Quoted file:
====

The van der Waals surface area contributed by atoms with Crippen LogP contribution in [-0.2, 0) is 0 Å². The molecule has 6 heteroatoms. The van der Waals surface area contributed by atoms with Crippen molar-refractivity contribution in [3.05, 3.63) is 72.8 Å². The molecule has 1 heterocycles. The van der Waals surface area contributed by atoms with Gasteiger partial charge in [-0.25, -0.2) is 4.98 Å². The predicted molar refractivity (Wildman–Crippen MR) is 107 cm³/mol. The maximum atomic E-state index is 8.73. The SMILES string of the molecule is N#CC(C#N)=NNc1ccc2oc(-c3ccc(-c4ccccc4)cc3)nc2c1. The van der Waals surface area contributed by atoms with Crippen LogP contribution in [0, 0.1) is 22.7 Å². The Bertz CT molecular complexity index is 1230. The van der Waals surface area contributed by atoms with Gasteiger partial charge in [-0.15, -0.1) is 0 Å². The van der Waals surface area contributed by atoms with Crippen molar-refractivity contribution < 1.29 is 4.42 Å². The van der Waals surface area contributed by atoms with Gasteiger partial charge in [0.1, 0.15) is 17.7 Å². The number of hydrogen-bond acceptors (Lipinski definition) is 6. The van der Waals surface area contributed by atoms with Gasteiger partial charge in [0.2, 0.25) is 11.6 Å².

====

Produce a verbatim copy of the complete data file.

The van der Waals surface area contributed by atoms with Crippen LogP contribution in [-0.2, 0) is 0 Å². The molecule has 6 heteroatoms. The van der Waals surface area contributed by atoms with Crippen molar-refractivity contribution in [3.05, 3.63) is 72.8 Å². The molecule has 1 heterocycles. The van der Waals surface area contributed by atoms with Gasteiger partial charge in [-0.25, -0.2) is 4.98 Å². The predicted molar refractivity (Wildman–Crippen MR) is 107 cm³/mol. The maximum atomic E-state index is 8.73. The SMILES string of the molecule is N#CC(C#N)=NNc1ccc2oc(-c3ccc(-c4ccccc4)cc3)nc2c1. The van der Waals surface area contributed by atoms with Crippen LogP contribution in [0, 0.1) is 22.7 Å². The Bertz CT molecular complexity index is 1230. The van der Waals surface area contributed by atoms with Gasteiger partial charge in [-0.15, -0.1) is 0 Å². The van der Waals surface area contributed by atoms with Crippen molar-refractivity contribution < 1.29 is 4.42 Å². The van der Waals surface area contributed by atoms with Gasteiger partial charge in [0.1, 0.15) is 17.7 Å². The number of hydrogen-bond acceptors (Lipinski definition) is 6. The van der Waals surface area contributed by atoms with Gasteiger partial charge in [0.2, 0.25) is 11.6 Å².